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P .
Protect Yourself During Earthquake Shaking!
Learn what to do during an earthquake, whether you’re at
Cover, home, work or school. Taking the proper actions, such as
“Drop, Cover, and Hold On”, can save lives and reduce
and your risk of death and injury. During earthquakes, drop to
the floor, take cover under a sturdy desk or table, and
Hold On! hold on to it firmly. Be prepared to move with it until the
shaking stops.

The area near the exterior walls of a building is the most

dangerous place to be. Windows, facades and
architectural details are often the first parts of the building
to collapse. To stay away from this danger zone, stay
inside if you are inside and outside if you are outside.

Use the information on the reverse side of this Focus

Sheet to help you become more prepared. Take part in
earthquake safety exercises.

Check These Websites (Earthquake Country
Alliance/Southern California Earthquake Center) (Emergency
Survival Program) (American Red

J U N E w w w. e s p fo c u s . o rg
E S P F OCUS / D R O P, C O V E R , AND H OLD O N! , S IDE 2
DO NOT Head for the Doorway Driving: Pull over to the side
of the road, stop, and set the
An enduring ear thquake image of parking brake. Avoid
California is a collapsed adobe home overpasses, bridges, power
with the door frame as the only standing lines, signs and other
part. From this came our belief that a hazards. Stay inside the
doorway is the safest place to be during vehicle until the shaking is over. If a power line falls on the
an earthquake. True—if you live in an car, stay inside until a trained person removes the wire.
old, unreinforced adobe house. In
modern houses, doorways are no stronger than any other
part of the house. You are safer taking cover under a In a stadium or theater:
sturdy table or desk. Stay at your seat and protect
your head and neck with
your arms. Don’t try to leave
If you are… until the shaking is over.
Then walk out slowly
Indoors: Drop, cover, and hold on. During earthquakes, watching for anything that could fall in the aftershocks.
drop to the floor, take cover under a sturdy desk or table,
and hold on to it firmly. Be prepared to move with it until
the shaking stops. If you are not near a desk or table, drop Near the beach: Drop, cover, and
to the floor against the interior wall and protect your head hold on until the shaking stops.
and neck with your arms. Avoid exterior walls, windows, Estimate how long the shaking
hanging objects, mirrors, tall furniture, large appliances, lasts. If severe shaking lasts 20
and kitchen cabinets with heavy objects or glass. Do not seconds or more, immediately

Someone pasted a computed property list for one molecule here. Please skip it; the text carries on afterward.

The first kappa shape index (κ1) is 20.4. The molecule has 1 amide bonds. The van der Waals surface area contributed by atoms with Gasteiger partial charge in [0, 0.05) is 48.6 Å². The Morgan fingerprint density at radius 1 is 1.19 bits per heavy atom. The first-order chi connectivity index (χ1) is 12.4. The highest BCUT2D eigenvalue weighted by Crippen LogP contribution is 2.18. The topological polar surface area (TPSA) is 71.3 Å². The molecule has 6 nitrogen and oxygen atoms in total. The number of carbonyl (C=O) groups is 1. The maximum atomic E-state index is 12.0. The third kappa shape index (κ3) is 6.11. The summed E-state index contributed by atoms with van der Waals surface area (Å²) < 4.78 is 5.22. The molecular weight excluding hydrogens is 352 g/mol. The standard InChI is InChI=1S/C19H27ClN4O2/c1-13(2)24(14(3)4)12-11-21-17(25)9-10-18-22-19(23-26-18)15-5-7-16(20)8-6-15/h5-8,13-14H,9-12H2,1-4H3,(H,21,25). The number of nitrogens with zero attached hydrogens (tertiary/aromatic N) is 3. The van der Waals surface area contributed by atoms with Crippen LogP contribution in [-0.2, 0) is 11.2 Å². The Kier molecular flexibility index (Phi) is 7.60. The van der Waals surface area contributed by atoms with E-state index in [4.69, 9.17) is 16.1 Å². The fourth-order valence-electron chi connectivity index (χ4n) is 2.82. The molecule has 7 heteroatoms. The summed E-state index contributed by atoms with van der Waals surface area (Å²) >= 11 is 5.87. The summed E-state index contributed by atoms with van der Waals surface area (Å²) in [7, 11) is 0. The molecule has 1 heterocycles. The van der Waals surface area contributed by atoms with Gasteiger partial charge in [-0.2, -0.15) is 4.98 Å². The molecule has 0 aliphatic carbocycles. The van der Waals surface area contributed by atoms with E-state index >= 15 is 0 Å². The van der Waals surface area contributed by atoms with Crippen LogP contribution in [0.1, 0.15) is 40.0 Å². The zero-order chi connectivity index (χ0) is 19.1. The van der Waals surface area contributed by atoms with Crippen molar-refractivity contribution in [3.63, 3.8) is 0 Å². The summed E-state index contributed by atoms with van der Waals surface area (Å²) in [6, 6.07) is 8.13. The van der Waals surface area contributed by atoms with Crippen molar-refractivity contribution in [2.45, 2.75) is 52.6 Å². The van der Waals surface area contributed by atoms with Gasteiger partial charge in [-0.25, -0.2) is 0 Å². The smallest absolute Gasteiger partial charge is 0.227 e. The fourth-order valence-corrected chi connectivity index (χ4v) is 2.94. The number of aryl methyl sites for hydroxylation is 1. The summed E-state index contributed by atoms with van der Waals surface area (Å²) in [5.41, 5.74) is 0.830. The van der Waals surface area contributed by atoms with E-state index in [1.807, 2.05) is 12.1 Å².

go outside! evacuate to high ground as a
tsunami might have been generated
by the earthquake. Move inland 3
kilometers (2 miles) or to land that is at
least 30 meters (100 feet) above sea level immediately.
Don’t wait for officials to issue a warning. Walk quickly,
rather than drive, to avoid traffic, debris and other hazards.

In bed: If you are in bed, Below a dam: Dams can fail during a major earthquake.
hold on and stay there, Catastrophic failure is unlikely, but if you are downstream
protecting your head with a from a dam, you should know flood-zone information and
pillow. You are less likely to have prepared an evacuation plan.
be injured staying where you
are. Broken glass on the floor Adapted from Putting Down Roots in Earthquake Country, published by
has caused injury to those the Southern California Earthquake Center and available online at
who have rolled to the floor .
or tried to get to doorways.

In a high-rise: Drop, cover,

and hold on. Avoid windows
and other hazards. Do not
use elevators. Do not be
surprised if sprinkler systems
or fire alarms activate. This focus sheet is produced as part of the
Emergency Survival Program (ESP). ESP is an
awareness campaign designed to increase
home, neighborhood, business and school
Outdoors: Move to a clear emergency preparedness. ESP was developed
area if you can safely do so; by the County of Los Angeles. The California
avoid power lines, trees, Governor’s Office of Emergency Services (OES)
signs, buildings, vehicles, and representatives from Contra Costa, Imperial, Inyo, Kern, Los Angeles,
and other hazards. Marin, Mono, Orange, Riverside, San Bernardino, San Diego, San Luis Obispo,
Santa Barbara, Santa Cruz, and Ventura counties; Southern California Edison;
the Southern California Earthquake Center and the American Red Cross assist
in the development of campaign materials and coordination of the campaign.